Home  »  Volume VIII: English THE AGE OF DRYDEN  »  § 3. The Pranks of the Wits

The Cambridge History of English and American Literature in 18 Volumes (1907–21).
Volume VIII. The Age of Dryden.

VIII. The Court Poets

§ 3. The Pranks of the Wits

At times, the courtiers broke through all the bonds of restraint. They thought it no shame to commit acts of violence in the streets. Once upon a time, Buckhurst and his friends killed a tanner at Stoke Newington whom they suspected of theft, and whose pockets they empited, as of stolen goods. A far worse scandal was caused by Sir Charles Sedley’s amazing apparition at Oxford Kate’s in Bow street. He came in open day, as Pepys tells us,

  • into the Balconie and showed his nakedness … and abusing of scripture and as it were from thence preaching a mountebank sermon from the pulpit, saying that there he had to sell such a powder as should make all the women run after him, 1,000 people standing underneath to see and hear him, and that being done he took a glass of wine, and drank it off, and then took another and drank the King’s health.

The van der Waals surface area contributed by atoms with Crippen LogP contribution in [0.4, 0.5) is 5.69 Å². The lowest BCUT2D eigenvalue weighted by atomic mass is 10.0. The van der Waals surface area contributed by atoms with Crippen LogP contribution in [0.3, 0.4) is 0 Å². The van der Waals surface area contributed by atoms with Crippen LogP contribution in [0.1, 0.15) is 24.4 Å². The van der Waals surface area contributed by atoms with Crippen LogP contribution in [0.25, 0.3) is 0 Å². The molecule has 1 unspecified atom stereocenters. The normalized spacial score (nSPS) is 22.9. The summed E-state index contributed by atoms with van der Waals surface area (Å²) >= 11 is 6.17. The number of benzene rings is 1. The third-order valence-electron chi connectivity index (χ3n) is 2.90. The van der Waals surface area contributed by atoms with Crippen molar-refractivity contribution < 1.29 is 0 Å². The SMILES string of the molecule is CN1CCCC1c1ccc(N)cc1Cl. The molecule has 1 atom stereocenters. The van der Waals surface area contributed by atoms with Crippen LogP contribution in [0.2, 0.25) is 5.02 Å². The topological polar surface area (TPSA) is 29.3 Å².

• It is not surprising that the unbridled conduct of Sir Charles Sedley and of Buckhurst, who also was of the company, came near to causing a riot, brought the offenders before the court, and received from the lord chief justice “a most high reproof.” The news of these pranks, moreover, went abroad, and lost nothing, we may be sure, in the telling. The voice of scandal was noisy and unscrupulous, then as now; and, though it is evident that the “wits” were not innocent of brutality, it is unfair to judge all their lives by one or two episodes. Hasty generalisation is ever the foe of truth, and charges are more lightly made than refuted. No man, for instance, was ever so careless of his reputation as Rochester, and even he protests in a letter addressed to Savile against an unfounded indictment. Accused of the same folly as that of which Sedley and Buckhurst were guilty, he was eager in excuse.